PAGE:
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Denis Saint-Martin – Professor, Department of Political Science, Université de Montréal
June 8, 2012
Original French Text: http://www.ledevoir.com/politique/quebec/351949/la-politique-contestataire
Caption: MNA Amir Khadir comments on his daughter’s arrest by Montreal Police.
The arrests of MNA Amir Khadir and his daughter cogently illustrate a new brand of political activism that is more oppositional and led by social movements in connection with Québec Solidaire (QS); Khadir acts as a spokesperson for the party at the level of State institutions.
Khadir is not just the Plateau’s MNA. He is the chief lobbyist of the civil society organized at the National Assembly. QS is a federation of social movements born out of unions, the third sector, feminism, the environment, and the fight against poverty. At the National Assembly, the social movement initiated by students last spring unexpectedly found in Khadir an ally working within the political system.
This brand of oppositional institutionalization is not likely to pose a threat to the authorities or social stability. It does, however, make itself known. It also makes a difference, politically. With a deputy from QS in Parliament, students are represented by one of their own in the institutions.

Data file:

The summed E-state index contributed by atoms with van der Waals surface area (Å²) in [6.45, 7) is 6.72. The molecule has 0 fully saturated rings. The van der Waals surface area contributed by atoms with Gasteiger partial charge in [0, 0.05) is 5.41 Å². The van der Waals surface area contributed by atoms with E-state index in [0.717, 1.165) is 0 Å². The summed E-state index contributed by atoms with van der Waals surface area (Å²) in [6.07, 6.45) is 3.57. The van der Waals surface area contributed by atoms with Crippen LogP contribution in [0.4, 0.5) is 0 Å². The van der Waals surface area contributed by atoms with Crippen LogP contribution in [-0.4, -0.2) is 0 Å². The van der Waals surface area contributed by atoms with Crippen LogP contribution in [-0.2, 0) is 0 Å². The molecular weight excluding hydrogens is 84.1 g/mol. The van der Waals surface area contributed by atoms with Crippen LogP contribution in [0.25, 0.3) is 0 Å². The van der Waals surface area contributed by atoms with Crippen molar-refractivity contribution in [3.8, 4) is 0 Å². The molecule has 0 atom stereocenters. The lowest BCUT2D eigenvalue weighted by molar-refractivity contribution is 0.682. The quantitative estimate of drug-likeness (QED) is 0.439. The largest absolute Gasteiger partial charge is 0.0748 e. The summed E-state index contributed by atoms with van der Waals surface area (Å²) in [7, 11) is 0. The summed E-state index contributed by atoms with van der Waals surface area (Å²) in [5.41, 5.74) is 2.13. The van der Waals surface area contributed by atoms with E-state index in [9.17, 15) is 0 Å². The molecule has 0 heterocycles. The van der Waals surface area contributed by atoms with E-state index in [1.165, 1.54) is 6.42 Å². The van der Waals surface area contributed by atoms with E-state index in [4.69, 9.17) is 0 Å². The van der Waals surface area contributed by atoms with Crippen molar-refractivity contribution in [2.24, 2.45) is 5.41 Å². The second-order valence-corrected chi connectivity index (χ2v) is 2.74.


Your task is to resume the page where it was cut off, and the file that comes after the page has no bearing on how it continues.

As far as politics and power relationships go, Khadir negotiates just as much, if not more than student representatives who visited the ministers’ offices over the past few weeks. All in all, the party system that made it possible for the QS representative to get elected gives civil society social movements a louder and more unified political voice at the institutional level.
The advent of a more radical brand of political activism disrupts the established institutional order. Oppositional social movements expand the boundaries of what is known in democracy as legitimate political actions accepted by society. So when does a political action based on a rights issue become violent?
This is the challenging question that the student movement has been inviting us to reflect upon over the last few months. A democratic society shouldn’t leave the task of defining the legitimacy of political opposition up to its police force.
As part of this definition exercise, it is useless to oppose the legitimacy of political street action against parliamentary democracy, as Premier Jean Charest too often does in his remarks about the student strike.
Students who take to the streets in protest are also exercising democracy. Citizens should not be forced to choose between institutional democracy and the street. In practice, these two forms of democratic expression complement each other much more than they contradict each other theoretically.
Translated from the original French by Translating the printemps érable.
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